(3) conceals or destroys evidence of the crime, or tampers with a witness, informant, document or other source of information, regardless of its admissibility in evidence;
(4) warns the other of impending discovery or apprehension,
except that this paragraph does not apply to a warning given in connection with an effort to bring another into compliance with law; or
(5) provides false information to a law enforcement officer.
I’ve put a strikethrough through those parts that aren’t implicated leaving only those that possibly might be. Those remaining parts, however, are a stretch. First, can it be said that he provided or aided a means of avoiding apprehension or escape? He just told the client the offer, the client said that he’d be back and then he pretended to not have seen the client that day.
Let me tell you. This happens all the time. Clients are late. They show up and then they disappear and you have no idea where they are. Some of them run off when you tell them you’re going to jail. It happens every single day every where in America, multiple times.
My job as a lawyer is to make sure my client doesn’t screwed and even doubly so when he’s doing the screwing to himself. So if I can avoid eye-contact with the judge or go disappear in my office for a few hours and pretend to have forgotten that they’re waiting for my client, you can damn well be sure I’ll do that, because clients that run and stay gone are rare. Most often they’re outside smoking a cigarette, calling their relatives arranging for bail or off for one last decent meal. If making myself sparse for an hour or so while they get their shit together avoids the hassle of a re-arrest warrant and then the subsequent vacating of that warrant, then I’m all for it. Call it judicial efficiency.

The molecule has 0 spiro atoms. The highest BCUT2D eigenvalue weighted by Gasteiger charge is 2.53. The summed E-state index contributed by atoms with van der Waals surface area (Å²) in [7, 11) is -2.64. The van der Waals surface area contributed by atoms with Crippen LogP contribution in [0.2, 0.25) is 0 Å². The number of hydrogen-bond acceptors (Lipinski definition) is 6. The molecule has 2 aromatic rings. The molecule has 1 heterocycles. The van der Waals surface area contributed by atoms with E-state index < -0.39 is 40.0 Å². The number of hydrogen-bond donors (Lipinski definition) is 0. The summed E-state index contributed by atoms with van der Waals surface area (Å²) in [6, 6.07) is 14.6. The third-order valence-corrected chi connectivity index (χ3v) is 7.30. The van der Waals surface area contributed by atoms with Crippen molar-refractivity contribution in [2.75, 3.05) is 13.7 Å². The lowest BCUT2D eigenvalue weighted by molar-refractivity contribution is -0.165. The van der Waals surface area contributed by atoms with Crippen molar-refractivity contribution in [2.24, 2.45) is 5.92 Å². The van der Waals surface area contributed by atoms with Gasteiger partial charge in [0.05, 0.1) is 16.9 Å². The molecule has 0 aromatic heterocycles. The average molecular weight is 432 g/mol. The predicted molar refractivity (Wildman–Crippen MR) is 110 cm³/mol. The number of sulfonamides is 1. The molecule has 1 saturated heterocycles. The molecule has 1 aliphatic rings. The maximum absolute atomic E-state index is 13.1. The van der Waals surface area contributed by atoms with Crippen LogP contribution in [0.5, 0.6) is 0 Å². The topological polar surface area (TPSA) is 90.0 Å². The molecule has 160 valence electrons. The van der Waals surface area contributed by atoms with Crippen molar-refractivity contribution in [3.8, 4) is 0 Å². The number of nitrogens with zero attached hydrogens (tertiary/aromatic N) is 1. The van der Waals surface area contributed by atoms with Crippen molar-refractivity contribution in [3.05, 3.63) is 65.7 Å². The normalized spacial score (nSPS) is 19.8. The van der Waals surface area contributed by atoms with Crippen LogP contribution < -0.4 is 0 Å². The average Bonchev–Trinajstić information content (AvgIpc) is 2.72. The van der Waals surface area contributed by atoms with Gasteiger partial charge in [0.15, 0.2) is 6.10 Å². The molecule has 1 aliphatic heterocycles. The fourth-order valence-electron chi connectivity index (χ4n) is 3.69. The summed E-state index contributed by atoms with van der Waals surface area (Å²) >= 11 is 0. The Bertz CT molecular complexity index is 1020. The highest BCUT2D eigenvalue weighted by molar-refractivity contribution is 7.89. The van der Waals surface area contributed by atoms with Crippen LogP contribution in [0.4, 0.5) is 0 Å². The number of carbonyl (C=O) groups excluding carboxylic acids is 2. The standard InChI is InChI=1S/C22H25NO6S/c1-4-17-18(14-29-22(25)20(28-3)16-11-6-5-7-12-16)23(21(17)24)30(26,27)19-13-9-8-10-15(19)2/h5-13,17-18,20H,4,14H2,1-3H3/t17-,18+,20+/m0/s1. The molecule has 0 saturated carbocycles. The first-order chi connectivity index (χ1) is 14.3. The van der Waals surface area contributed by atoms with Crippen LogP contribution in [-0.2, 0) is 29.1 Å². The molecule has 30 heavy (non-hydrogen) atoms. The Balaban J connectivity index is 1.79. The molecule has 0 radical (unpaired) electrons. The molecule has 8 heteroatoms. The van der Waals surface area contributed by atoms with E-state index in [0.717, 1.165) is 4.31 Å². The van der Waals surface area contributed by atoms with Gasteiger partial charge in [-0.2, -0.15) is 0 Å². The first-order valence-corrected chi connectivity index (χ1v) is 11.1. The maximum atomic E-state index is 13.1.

(4) is pretty damn stupid to be applied in this context. We warn our clients of their apprehension every day. “Hey, Jimmy Jones, you’re going to jail today.”
Finally, “tipstaff”, whatever that is, don’t qualify as Law Enforcement.
What was the problem here? Clearly, he shouldn’t have pretended to not have seen the defendant when he, in fact, did. But how much different is that than him saying “I don’t know where he is”? What if he had said “I can’t divulge any information without violating attorney-client privilege”? Would that be hindering apprehension? Or are those with guns and gavels simply mad that he dared “lie” to them?
This scenario has been discussed many times in my office and no doubt in other public defender offices across the country. I can tell you that there is a difference of opinion and sharp one at that. There are those who believe that it is not within their job description to do one thing to help cops or prosecutors in arresting and prosecuting their clients. There are others who believe that to omit information such as is the case here is to play with one’s word and trust and potentially expose one to professional sanctions.
Not a single person believes that it rises to – nor should it – a criminal act. That’s nothing more than flexing of the thug muscles by law enforcement and should be denounced from every quarter.
Frankly, I’m more concerned about a system that makes an offer of 5-10 years of jail on the day of trial and then causes a man to take his own life rather than be arrested and incarcerated. Isn’t that the real problem here, worthy of scrutiny?
To make it incumbent upon criminal defense lawyers – at the risk of arrest, incarceration and loss of license no less – to divulge the whereabouts of every client and assist in their apprehension is to make attorneys complicit in the machinery of the prosecution and to fundamentally erode the bedrock foundational principles we pretend to be so proud of.